Brain training, open science collaborations and big wins for rare disease

The Clinical Research Unit (CRU) at The Neuro strives to make all neurological and rare diseases treatable, with a focus on conditions that have no available treatment options. 2022 saw significant advances in the unit, exploring new disease indications, and joining international efforts to better understand complex conditions. Here is a look back at a few highlights.


As we get older, some neurotransmitters (chemicals used by neurons to communicate) in the brain that are important for attention and for brain plasticity (the ability of the brain to remodel) tend to go down naturally. That process is accelerated in some neurodegenerative disorders, like Alzheimer’s. A study at the CRU is looking at the impact on neurological health of a computerized brain training program using speed and alertness training. In addition to participants’ scores on standard measures of cognition, the study will also evaluate levels of acetylcholine, a neurotransmitter which is produced when we concentrate. Learn more.


ALS: Amyotrophic Lateral Sclerosis presents and progresses differently in each patient making it extremely challenging to develop one size fits all therapies for this devastating disease. Canadian researchers are hoping to better understand this variability through a new research platform launched this year. CAPTURE ALS will increase collaboration between scientists and involve patients while developing the world’s most detailed and comprehensive picture of the disease. The Neuro is playing a central role through C-BIG, an open access biobank, which will house and share all the data and samples collected from de-identified participants across Canada. Learn more.

Genetic Variants: An article by the CRU’s National Programs Manager for Genetic ALS and collaborators at The Neuro points to ways that open science can help identify patients who would otherwise risk being left in the dark as to their genetic status and treatment options. By analyzing samples from ALS patients collected by the Neuro’s C-BIG biobank prior to new genetic screening becoming available in 2020 for the ATXN2 gene, the team was able to identify four individuals with variants of this gene who were unaware of their status.  As more genetic variants important in ALS are identified, patients will become eligible for new clinical trials tailored to their genetic status Learn more.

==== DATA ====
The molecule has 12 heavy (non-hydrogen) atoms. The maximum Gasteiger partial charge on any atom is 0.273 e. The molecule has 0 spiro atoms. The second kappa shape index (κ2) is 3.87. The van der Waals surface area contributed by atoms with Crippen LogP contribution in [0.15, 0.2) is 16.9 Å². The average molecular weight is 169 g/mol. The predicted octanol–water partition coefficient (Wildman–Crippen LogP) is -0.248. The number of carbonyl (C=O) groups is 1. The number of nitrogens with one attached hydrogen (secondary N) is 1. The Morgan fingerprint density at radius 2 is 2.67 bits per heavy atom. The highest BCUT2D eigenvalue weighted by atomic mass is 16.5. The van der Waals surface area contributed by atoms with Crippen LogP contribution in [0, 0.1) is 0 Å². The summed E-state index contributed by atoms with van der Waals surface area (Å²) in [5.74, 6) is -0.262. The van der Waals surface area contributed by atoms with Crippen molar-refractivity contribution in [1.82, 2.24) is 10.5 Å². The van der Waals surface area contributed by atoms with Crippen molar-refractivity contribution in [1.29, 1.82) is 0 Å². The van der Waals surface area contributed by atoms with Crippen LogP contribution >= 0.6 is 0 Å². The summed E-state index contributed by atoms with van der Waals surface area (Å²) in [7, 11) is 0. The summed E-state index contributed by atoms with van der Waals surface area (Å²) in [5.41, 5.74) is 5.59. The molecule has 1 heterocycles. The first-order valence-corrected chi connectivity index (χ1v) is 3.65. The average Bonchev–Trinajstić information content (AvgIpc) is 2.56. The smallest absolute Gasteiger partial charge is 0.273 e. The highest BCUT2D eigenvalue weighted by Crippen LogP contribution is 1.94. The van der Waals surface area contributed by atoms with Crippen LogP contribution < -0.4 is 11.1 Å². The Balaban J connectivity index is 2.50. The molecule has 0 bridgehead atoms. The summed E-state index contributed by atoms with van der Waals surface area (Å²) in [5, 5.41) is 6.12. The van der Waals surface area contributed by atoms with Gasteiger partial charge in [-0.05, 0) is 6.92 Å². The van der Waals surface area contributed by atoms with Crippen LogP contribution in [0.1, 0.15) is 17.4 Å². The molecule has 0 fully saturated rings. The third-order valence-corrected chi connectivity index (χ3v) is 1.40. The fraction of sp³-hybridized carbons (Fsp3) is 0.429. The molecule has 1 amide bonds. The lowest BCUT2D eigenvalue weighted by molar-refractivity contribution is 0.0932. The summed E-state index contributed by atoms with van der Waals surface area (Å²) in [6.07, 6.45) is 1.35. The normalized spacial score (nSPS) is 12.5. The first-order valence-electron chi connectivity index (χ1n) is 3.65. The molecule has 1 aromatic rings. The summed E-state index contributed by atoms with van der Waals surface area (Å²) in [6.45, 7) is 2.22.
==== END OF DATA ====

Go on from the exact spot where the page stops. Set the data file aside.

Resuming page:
Parkinson’s Disease: Funded by the Michael J. Fox Foundation, the groundbreaking Parkinson’s Progression Markers Initiative (PPMI) study analyzes biological markers and clinical presentation — function and feeling — to track changes over time. By learning everything we can about how the disease develops, we can create better targeted therapies and test them more accurately in clinical trials. This study is following patients comprehensively from the earliest (prodromal) stage of disease — before they even present in a doctor’s office with tremor or rigidity — at the time when they may develop mood disorders, loss of smell and REM sleep behaviour disorder, all of which have a strong correlation with developing the disease. One of the goals of the study is to develop neuro-protective therapies able to stop or prevent the disease. Learn more.


Myasthenia Gravis: Until 2017, there had been no new drug for Myasthenia Gravis (MG) in almost 60 years. Some individuals with MG do not respond well to available treatments, which usually involve the long-term suppression of the immune system. The CRU has been involved in studying more selective treatments able to target specific aspects of the immune response. Over the last two years, a number of new therapies have been approved that are far more precise in treating MG. Learn more.


Essential Tremor: The most common movement disorder is one that you have probably never heard of. Essential Tremor (ET) causes an involuntary rhythmic trembling that is triggered by movement and usually affects the hands. It is a slowly progressive disease, worsening over time. It is eight times more widespread than Parkinson’s Disease, but less than 60 percent of patients are helped by the available medications. New ET trials are underway at the CRU for the first time at our centre. Learn more.

Charcot-Marie-Tooth: Despite being more prevalent in Canada than either Cystic Fibrosis or Myasthenia Gravis, Charcot-Marie-Tooth disease (CMT) remains lesser known. In this inherited peripheral neuropathy, 60%-70% of these individuals have a DNA duplication affecting a gene called PMP22, which in turns leads to the formation of too much RNA, which is believed to be toxic. A new trial at the CRU will study how a combination of three commonly used medications could potentially slow the progression of this rare disease. The goal of the medications being tested is to see if they can reduce the amount of this toxic RNA. Learn more.

For more on clinical trials at the CRU, contact